Sunday, November 7, 2010

One Thin Dime


WOW!

Silver is at $27.70!!

Here's a project that is probably better suited for 6 months ago than it is today... You know, don't you, that pre-'65 dimes are 90% silver, right? You can "order" $100 or more of dimes at your local bank and search through them for silver dimes. One silver dime, at this moment, is worth $1.93. In my short experience there is one silver dime per $100 of dimes. But there is no real "investment" and you can turn the coins back in and go to another branch and get more.

At first I was expecting to have to look at the date on each one, but it's actually much easier than that. If you unroll the paper slowly, you can see the side of each dime (when they're still resting in the paper, mostly unrolled) With a careful scan you will see if any are silver. Most dimes are all copper-colored or half silver, half copper-colored. The REAL silver ones just jump out at you and you can't miss 'em! The only other thing to watch out for is a really grimy one. These seem to be from the '80s but one was from the '50s, so I would double-check those.

You can also do this for half-dollars, which have a much greater value. They are also pre '65 and also 90% silver. Most $.50 pieces are worth $9.68 each (at today's silver prices) but some more modern ones ('65-'70) are worth $4.02 (at today's prices). My bank requires a minimum $500 order for half dollars. If you order $600, they will order two boxes of half dollars and you can come trade $400 in and get the other $400 to work through. I haven't done this yet, but my brother does really well with this technique. Recently he worked through $3000 and found 24 silver pieces.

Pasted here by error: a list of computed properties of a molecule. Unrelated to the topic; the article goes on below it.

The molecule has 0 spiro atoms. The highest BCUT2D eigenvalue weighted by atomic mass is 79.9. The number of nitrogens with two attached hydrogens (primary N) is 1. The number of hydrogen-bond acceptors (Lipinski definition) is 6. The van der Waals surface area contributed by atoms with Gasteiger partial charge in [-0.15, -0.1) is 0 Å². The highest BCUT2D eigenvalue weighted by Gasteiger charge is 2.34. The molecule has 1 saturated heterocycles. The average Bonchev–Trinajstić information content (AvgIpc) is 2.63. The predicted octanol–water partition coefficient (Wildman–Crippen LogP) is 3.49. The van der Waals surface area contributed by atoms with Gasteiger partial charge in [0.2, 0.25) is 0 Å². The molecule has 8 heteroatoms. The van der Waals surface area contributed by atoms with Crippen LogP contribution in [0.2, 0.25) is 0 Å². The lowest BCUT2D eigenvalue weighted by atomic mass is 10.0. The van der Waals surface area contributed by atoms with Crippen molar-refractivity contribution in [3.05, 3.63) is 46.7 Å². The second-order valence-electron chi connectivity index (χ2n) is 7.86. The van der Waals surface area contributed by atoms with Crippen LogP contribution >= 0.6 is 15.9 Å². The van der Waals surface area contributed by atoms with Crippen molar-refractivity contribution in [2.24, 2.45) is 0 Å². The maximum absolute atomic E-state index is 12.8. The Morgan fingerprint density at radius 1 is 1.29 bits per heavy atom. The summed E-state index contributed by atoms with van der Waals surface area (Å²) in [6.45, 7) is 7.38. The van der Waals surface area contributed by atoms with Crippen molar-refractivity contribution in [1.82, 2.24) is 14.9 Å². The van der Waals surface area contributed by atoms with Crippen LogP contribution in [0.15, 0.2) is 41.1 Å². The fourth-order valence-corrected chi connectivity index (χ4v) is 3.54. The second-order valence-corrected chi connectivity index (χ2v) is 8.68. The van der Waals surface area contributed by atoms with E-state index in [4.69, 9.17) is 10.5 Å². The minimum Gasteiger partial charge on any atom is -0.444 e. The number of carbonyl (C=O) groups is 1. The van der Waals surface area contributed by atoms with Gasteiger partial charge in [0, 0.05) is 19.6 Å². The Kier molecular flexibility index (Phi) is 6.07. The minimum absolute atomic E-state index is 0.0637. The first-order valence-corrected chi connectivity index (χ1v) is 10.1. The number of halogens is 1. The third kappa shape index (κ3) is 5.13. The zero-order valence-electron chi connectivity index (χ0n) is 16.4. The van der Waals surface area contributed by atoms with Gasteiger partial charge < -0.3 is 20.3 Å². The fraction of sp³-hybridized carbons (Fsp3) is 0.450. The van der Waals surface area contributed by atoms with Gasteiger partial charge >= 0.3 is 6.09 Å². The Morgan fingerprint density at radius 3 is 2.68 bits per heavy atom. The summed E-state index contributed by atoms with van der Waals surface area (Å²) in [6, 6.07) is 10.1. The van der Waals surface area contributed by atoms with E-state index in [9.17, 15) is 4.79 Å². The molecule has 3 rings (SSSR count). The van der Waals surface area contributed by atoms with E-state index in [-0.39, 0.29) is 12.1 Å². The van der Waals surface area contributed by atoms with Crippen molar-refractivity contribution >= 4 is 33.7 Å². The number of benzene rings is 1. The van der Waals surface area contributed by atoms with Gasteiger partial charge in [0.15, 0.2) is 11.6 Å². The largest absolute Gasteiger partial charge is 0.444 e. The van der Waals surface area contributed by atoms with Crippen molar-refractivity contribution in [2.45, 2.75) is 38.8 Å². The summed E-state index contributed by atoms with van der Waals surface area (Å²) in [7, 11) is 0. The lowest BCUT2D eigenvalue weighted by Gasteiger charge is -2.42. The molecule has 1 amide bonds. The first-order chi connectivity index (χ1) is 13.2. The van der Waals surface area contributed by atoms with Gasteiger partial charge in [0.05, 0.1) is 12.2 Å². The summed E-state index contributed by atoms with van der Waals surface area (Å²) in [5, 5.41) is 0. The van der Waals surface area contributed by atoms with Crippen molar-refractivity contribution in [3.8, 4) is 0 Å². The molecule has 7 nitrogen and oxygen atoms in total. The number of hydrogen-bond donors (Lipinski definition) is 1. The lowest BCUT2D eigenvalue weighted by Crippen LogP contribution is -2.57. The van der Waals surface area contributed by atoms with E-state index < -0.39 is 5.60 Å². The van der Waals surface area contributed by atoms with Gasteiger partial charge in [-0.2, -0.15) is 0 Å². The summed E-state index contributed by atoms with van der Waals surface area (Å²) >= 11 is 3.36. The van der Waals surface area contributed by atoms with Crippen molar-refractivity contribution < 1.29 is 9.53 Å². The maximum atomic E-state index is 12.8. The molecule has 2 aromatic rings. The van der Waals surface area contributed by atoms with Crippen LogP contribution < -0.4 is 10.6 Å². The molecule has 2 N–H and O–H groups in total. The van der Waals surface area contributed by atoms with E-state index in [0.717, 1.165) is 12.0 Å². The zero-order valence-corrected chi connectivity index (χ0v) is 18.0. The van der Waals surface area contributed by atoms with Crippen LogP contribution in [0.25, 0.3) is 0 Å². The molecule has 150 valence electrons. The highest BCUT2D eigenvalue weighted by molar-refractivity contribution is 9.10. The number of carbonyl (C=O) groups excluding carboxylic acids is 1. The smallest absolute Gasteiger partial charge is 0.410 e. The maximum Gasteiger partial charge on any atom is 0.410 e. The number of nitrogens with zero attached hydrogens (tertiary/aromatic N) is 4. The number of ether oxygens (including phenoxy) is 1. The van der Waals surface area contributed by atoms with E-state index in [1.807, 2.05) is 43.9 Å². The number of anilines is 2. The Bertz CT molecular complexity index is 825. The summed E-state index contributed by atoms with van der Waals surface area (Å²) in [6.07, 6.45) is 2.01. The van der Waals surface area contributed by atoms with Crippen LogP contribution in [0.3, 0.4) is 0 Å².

I bank at two different banks in the same parking lot. You can really work them with your invested amount by knowing
  1. what day do they order coins?
  2. will they take back unrolled coins?
  3. what is the waiting period for coins to come in?
  4. what is the waiting time for coins to be counted?
  5. is there a minimum amount?
Check out NIA's "coin melt" chart that tells you the value of coins- the face value and the real metal value. Woo, an eye-opener.

Here's an unrelated (well, it's about financial/economics) article:

Upcoming G20: China says NO. In the first official comment by a senior Chinese official on the subject. “If you look at the global economy, there are many issues that merit more attention – for example, the question of quantitative easing.”


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